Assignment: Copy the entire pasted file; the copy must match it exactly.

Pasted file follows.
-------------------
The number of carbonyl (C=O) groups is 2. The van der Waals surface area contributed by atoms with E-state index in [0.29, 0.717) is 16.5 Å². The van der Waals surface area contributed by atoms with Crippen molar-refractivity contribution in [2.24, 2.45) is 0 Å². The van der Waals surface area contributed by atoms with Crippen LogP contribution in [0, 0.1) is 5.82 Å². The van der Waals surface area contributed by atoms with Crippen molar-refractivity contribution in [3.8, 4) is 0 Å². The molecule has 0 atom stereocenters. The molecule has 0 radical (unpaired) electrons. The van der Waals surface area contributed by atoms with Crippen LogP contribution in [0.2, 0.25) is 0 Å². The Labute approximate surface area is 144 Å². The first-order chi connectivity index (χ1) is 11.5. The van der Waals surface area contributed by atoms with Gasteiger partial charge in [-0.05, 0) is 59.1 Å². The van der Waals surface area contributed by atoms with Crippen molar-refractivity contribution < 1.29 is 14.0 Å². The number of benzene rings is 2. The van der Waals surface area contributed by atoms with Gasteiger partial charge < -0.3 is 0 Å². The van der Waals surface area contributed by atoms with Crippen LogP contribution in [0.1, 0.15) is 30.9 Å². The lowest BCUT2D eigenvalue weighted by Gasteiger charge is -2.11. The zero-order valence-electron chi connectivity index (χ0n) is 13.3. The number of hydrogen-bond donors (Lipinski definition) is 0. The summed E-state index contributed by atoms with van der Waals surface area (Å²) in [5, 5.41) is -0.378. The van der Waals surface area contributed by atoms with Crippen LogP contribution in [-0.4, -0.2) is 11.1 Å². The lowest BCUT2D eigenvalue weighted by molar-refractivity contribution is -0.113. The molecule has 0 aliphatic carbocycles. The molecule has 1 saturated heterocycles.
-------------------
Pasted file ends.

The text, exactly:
The number of carbonyl (C=O) groups is 2. The van der Waals surface area contributed by atoms with E-state index in [0.29, 0.717) is 16.5 Å². The van der Waals surface area contributed by atoms with Crippen molar-refractivity contribution in [2.24, 2.45) is 0 Å². The van der Waals surface area contributed by atoms with Crippen LogP contribution in [0, 0.1) is 5.82 Å². The van der Waals surface area contributed by atoms with Crippen molar-refractivity contribution in [3.8, 4) is 0 Å². The molecule has 0 atom stereocenters. The molecule has 0 radical (unpaired) electrons. The van der Waals surface area contributed by atoms with Crippen LogP contribution in [0.2, 0.25) is 0 Å². The Labute approximate surface area is 144 Å². The first-order chi connectivity index (χ1) is 11.5. The van der Waals surface area contributed by atoms with Gasteiger partial charge in [-0.05, 0) is 59.1 Å². The van der Waals surface area contributed by atoms with Crippen molar-refractivity contribution < 1.29 is 14.0 Å². The number of benzene rings is 2. The van der Waals surface area contributed by atoms with Gasteiger partial charge < -0.3 is 0 Å². The van der Waals surface area contributed by atoms with Crippen LogP contribution in [0.1, 0.15) is 30.9 Å². The lowest BCUT2D eigenvalue weighted by Gasteiger charge is -2.11. The zero-order valence-electron chi connectivity index (χ0n) is 13.3. The number of hydrogen-bond donors (Lipinski definition) is 0. The summed E-state index contributed by atoms with van der Waals surface area (Å²) in [5, 5.41) is -0.378. The van der Waals surface area contributed by atoms with Crippen LogP contribution in [-0.4, -0.2) is 11.1 Å². The lowest BCUT2D eigenvalue weighted by molar-refractivity contribution is -0.113. The molecule has 0 aliphatic carbocycles. The molecule has 1 saturated heterocycles.